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Suggestions of Abuse: True and False Memories of Childhood Sexual Trauma.

Michael Yapko Simon & Schuster, 1230 Avenue of the Americas, New York, NY 10020. 260 pp., $22. Reviewed by Paul Mones

Until the early 1980s child abuse was not acknowledged as a serious social or legal problem--children silently suffered through sexual, physical, and psychological brutality, and their victimizers often escaped responsibility. Since that time, our national consciousness concerning treatment of children has undergone profound transformation.

Along with recognizing the plight of battered children, we have also been sensitized to the dilemma of adults abused as children. We have taken decisive steps to help wrongs done to them by their parents. The most visible reform made on behalf of this group has been extension of the statute of limitations for filing suits against abusers, typically the victim's parents.

Within the last four years and particularly during the past year, there has been a backlash against victims of child abuse, especially adults who come forward saying they were abused as children. The focal point of this controversy has been therapists who counsel and otherwise assist adult victims in recalling and dealing with their abuse.

In Suggestions of Abuse, clinical psychologist Michael Yapko attempts to address the problem of distinguishing real memories of child abuse from false memories of abuse allegedly suggested to vulnerable patients by mental health therapists. Such a book would be extremely useful to plaintiff's counsel who represents an adult victim or to counsel who represents the accused parent either as a defendant in a child's suit or as a plaintiff suing the therapist for damages. Unfortunately, Suggestions of Abuse is not that book.

Although Dr. Yapko goes to great pains to state he is focusing only on "those cases in which the therapist suggests memories of abuse," he strays into criticism of all adult allegations of childhood abuse and even casts a skeptical eye on allegations made by children.

Relying on the research of memory experts, not child abuse professionals, the author seems fixated on the fact that adults--and, by a logical extension of his thesis, children--cannot possibly remember early events of abuse. Indeed, he is so skeptical of memory itself that he concludes every chapter with a section entitled "Key Points to Remember" --a testament to Dr. Yapko's concern that even readers may have forgotten what they had just read in the past 20 minutes. The book is like a high school text; I expected a quiz at the end.

Though the bibliography contains references to professional journals, Dr. Yapko in the text attempts to support his thesis by quoting from mass media sources. There's something particularly troublesome about a book for professionals that seeks to make its points by a critical analysis of Oprah Winfrey, Phil Donahue, Sally Jessy Raphael, "Prime-time Live," "Inside Edition," Ann Landers, and Dear Abby. Dr. Yapko does not stop here. He also tries to make the experiences of David Koresh, Jim Jones, Shirley MacLaine, Jessica Hahn, the Moonies, Hare Krishnas, Senator Bob Packwood, Mike Tyson, Leona Helmsley, George Bush, and Arnold Schwarzenegger relevant to his thesis. Whatta book!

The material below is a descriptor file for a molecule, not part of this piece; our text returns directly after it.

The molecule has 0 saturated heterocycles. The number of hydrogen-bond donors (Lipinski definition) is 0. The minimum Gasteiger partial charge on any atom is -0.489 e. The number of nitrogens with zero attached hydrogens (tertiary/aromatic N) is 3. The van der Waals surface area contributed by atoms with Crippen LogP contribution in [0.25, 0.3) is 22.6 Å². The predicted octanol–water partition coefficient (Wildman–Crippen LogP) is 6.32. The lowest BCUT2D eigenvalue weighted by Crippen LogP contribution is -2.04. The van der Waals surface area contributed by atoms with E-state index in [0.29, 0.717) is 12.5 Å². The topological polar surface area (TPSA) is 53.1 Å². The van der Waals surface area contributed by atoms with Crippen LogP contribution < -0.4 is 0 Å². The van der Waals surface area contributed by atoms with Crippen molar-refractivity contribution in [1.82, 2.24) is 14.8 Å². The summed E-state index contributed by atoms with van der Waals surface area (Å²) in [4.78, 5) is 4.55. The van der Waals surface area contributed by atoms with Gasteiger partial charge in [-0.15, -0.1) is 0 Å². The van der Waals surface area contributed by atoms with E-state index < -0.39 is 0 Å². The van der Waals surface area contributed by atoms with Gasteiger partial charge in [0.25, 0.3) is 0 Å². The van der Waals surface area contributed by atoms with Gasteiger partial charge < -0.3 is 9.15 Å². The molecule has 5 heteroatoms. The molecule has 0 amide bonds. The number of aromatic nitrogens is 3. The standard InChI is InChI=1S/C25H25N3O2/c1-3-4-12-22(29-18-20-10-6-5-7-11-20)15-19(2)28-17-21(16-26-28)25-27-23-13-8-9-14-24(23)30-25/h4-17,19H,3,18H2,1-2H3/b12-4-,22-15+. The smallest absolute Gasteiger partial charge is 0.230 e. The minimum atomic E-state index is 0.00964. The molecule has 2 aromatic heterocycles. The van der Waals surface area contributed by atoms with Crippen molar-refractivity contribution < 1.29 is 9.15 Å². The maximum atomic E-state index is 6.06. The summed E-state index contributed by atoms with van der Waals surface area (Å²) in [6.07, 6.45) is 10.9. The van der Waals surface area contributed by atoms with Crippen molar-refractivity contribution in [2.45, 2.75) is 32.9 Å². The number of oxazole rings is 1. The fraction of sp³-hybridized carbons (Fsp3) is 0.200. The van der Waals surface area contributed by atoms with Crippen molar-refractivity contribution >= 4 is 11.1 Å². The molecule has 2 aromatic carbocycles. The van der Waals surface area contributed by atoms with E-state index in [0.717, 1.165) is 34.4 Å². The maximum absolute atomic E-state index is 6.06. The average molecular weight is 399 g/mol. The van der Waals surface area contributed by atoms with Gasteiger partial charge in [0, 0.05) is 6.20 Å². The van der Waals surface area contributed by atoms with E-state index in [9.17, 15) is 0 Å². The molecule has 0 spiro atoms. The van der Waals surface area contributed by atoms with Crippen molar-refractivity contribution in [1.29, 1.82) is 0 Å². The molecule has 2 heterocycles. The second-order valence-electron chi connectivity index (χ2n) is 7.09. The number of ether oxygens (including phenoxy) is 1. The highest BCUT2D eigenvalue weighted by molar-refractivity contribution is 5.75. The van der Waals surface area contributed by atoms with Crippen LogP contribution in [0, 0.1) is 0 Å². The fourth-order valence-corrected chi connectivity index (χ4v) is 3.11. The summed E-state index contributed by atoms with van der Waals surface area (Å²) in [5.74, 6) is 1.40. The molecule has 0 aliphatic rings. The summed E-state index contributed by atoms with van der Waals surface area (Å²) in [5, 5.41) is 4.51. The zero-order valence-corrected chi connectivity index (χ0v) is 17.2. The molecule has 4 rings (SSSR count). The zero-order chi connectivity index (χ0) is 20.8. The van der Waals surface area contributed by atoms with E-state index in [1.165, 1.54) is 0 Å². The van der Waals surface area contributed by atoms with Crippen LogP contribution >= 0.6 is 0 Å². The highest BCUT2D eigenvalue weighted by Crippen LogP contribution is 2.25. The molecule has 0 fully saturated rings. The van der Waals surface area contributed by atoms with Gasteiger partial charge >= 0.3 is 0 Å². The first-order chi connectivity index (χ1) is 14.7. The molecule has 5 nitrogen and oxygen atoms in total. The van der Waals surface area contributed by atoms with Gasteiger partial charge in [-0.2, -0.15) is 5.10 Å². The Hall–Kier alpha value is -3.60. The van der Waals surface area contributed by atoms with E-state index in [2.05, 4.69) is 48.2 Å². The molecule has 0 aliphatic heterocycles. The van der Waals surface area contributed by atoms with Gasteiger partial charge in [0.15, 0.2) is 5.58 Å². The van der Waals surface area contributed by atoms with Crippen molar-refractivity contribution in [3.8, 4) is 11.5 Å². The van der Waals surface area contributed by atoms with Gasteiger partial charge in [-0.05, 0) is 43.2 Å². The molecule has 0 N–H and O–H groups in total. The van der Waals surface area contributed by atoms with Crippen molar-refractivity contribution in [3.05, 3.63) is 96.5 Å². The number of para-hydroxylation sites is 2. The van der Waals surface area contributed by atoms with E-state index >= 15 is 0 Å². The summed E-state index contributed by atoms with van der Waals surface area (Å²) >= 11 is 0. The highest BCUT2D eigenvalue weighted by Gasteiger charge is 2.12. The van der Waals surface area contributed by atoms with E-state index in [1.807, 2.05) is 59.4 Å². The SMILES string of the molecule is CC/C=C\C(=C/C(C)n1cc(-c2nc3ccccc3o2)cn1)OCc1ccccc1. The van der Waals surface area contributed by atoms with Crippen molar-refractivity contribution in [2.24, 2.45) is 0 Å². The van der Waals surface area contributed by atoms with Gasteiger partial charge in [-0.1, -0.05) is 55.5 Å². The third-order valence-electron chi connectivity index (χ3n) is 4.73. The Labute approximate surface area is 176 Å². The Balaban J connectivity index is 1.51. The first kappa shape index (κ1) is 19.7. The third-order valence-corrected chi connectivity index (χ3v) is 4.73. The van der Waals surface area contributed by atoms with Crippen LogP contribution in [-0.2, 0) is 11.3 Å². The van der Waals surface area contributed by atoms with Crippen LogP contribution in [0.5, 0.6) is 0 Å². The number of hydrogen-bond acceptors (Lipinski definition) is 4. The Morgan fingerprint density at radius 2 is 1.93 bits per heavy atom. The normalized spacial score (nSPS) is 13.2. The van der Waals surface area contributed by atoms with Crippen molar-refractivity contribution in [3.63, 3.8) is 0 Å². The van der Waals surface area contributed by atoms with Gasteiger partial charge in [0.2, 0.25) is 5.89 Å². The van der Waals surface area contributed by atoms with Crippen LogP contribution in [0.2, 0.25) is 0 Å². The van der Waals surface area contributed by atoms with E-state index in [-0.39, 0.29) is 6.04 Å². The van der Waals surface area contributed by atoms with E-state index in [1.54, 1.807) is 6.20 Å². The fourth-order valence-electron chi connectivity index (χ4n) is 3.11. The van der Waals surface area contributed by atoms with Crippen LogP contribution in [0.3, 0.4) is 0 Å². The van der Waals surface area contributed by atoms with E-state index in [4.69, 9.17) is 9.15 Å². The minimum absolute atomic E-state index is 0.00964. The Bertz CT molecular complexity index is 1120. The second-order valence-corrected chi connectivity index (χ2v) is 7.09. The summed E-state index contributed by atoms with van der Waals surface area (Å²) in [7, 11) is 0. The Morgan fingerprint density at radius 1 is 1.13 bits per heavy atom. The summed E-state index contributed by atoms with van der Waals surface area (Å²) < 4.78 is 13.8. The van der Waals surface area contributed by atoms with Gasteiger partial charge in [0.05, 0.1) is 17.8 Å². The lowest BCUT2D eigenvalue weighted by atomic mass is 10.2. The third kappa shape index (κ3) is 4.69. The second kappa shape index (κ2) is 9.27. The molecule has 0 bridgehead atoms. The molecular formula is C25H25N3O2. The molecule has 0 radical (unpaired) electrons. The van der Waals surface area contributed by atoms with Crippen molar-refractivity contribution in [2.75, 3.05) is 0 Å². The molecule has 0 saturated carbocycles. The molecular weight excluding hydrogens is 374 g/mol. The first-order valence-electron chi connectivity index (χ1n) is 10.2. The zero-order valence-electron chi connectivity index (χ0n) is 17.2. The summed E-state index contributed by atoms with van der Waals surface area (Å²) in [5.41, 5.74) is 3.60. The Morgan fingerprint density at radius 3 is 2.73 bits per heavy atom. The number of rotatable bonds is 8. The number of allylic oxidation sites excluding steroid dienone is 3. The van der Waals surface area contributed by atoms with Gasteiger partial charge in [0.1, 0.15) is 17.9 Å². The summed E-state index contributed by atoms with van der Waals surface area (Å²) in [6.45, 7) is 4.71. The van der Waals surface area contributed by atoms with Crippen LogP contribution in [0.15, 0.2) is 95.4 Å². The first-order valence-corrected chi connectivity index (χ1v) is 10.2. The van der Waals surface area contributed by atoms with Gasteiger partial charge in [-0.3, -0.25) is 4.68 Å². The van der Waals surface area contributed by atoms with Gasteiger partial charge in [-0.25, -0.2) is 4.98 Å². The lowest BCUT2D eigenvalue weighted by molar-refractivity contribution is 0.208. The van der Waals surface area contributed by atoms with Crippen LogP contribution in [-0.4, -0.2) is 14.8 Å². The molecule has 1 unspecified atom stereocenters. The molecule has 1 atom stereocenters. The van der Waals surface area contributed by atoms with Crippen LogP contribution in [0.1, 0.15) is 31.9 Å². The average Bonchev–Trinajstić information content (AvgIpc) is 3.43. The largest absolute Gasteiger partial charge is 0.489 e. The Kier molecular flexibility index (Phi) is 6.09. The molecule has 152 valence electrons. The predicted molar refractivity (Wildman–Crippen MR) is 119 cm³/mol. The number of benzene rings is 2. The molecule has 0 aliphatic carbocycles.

And there's more. Dr. Yapko also tries to use trial lawyers to make a point.

Walter Olsen, in his book The Litigation

Explosion, describes well the sky-rocketing

number of lawsuits filed, often

over outrageously trivial matters.

Of course there are true victimizers

who ought to be brought down. In

such a case taking an active role in

one's own care and defense by fighting

back not only is desirable but may

be emotionally necessary to recover

from hurt, anger, and shame.... But

too many cases illustrate that too many

people will go to almost unbelievable

lengths to avoid taking personal responsibility.

This might be a good sentence for Alan Dershowitz's recent book, The Abuse Excuse, but it is hardly that relevant to the problem of false memory. Without much support, aside from his analysis of talk shows, Dr. Yapko believes one cause of false memory is that "turning people into victims has become nothing short of a growth industry in this country."

This book has difficulty deciding what it wants to be. Specifically troublesome is that while the putative focus is on therapists who consciously "assist" patients in "recovering" memories of abuse that never existed, the author also slings arrows at all victims of child abuse. The author is even aware of this problem:

If you are a survivor of abuse, you must

not think even for a moment that I am

lacking empathy for you or that I am

not offering my support to your difficult

life struggle. I am deeply involved

in helping men and women deal with

the aftermath of abuse and I am very

aware of and responsive to their pain.

Despite this protestation, the last story in the book discusses a San Diego County grand jury investigation into unsubstantiated allegations made by children against their parents.

The problem of false allegations of abuse made by adult children against their parents is one that needs further critical exploration. The result here, however, is a rambling, confusing polemic on personal responsibility, psychotherapy, and hypnosis.
COPYRIGHT 1994 American Association for Justice
No portion of this article can be reproduced without the express written permission from the copyright holder.
Copyright 1994, Gale Group. All rights reserved. Gale Group is a Thomson Corporation Company.

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Author:Mones, Paul
Publication:Trial
Article Type:Book Review
Date:Dec 1, 1994
Words:842
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